Subperiod N 2.

From VIII century BC until 327 BC.

Subperiod N 3.

From 327 until 180-s BC.

Subperiod N 4.

From 180-s BC until 110 AD.

Subperiod N 5.

From 110 until 380 AD.

Subperiod N 6.

From 380 until 610.

Subperiod N 7.

From 610 until 870-s.

Subperiod N 8.

From 870-s until early XI century.

Subperiod N 9.

From early XI century until late XIII century.

Subperiod N 10.

From second half of the XIII century until 1453.

Subperiod N 11.

From 1453 until 1680-s.

Subperiod N 12.

From 1680-s until 1770-s.

Subperiod N 13.

From 1770-s until 1856.

Subperiod N 14.

From 1856 until 1908.

Subperiod N 15.

From 1908 until 1980-s.

Subperiod N 16.

From late 1980-s and for some future.

Subperiod N 17.

Prognosis: more distant future

European external buffer zone. General analysis

Subperiod 1.

As from ancient times up until 113 BC

Subperiod 2.

From 113 BC until 110 AD

Subperiod 3.

From 110 until 380

Subperiod 4.

From 380-s until mid VI century

Subperiod 5.

From mid VI century until mid VIII century

Subperiod 6.

From mid VIII century until late X century

Subperiod 7.

From late X century until 1241

Subperiod 8.

From 1241 until 1380

Subperiod 9.

From 1380 until 1570-s

Subperiod 10.

From 1570-s until 1700

Subperiod 11.

From 1700 until 1772

Subperiod 12.

From 1772 until 1831

Subperiod 13.

From 1832 until 1870

Subperiod 14.

From 1871 until 1917

Subperiod 15.

From 1917 until 1945

Subperiod 16.

From 1945 until late 1980-s

Subperiod 17.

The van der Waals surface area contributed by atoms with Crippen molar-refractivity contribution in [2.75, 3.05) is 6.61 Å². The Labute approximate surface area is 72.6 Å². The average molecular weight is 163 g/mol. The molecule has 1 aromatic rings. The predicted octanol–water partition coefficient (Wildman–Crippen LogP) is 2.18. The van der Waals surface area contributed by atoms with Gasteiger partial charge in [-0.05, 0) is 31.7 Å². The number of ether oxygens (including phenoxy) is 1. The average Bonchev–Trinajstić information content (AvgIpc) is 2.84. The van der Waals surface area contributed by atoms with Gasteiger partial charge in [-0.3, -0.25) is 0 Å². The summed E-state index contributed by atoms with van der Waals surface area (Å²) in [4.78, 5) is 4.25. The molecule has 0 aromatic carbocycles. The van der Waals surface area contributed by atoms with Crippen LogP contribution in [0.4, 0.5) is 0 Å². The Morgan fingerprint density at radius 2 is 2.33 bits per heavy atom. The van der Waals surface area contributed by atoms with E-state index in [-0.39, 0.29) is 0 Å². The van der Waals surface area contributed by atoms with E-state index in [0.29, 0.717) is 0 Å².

From late 1980-s and for some future

Cycle 5. Subperiods 18 - 19 - 20. Prognosis

Finnish region

Stage 1-1.

As from ancient times up until early IX century

Stage 1-2.

From early IX century until early XIII century

Stage 2-1.

From early XIII century until late XVI century

Stage 2-2.

From late XVI century until late XVII century

Stage 2-3.

From late XVII century until 1721

Subperiod N 3.

From 1721 until early XIX century

Subperiod N 4.

From early XIX century until 1917

Stage 5-1.

From 1917 until 1920

Stage 5-2.

From 1920 until 1939

Stage 5-3.

From 1939 until 1945

Stage 5-4.

From 1945 until 1991

Subperiod N 6.

From 1991 and for some future

Norwegian - Swedish - Danish region

Subperiod N 1.

As from ancient times up until late VIII century AD

Subperiod N 2.

From late VIII century until early XI century

Subperiod N 3.

From early XI century until early - mid XIII century

Subperiod N 4.

From early - mid XIII century until 1471

Subperiod N 5.

From 1471 until late XVII century

Subperiod N 6.

From late XVII century until early XIX century

Subperiod N 7.

From early XIX century until early XX century

Stage 8-1.

From early XX century until 1920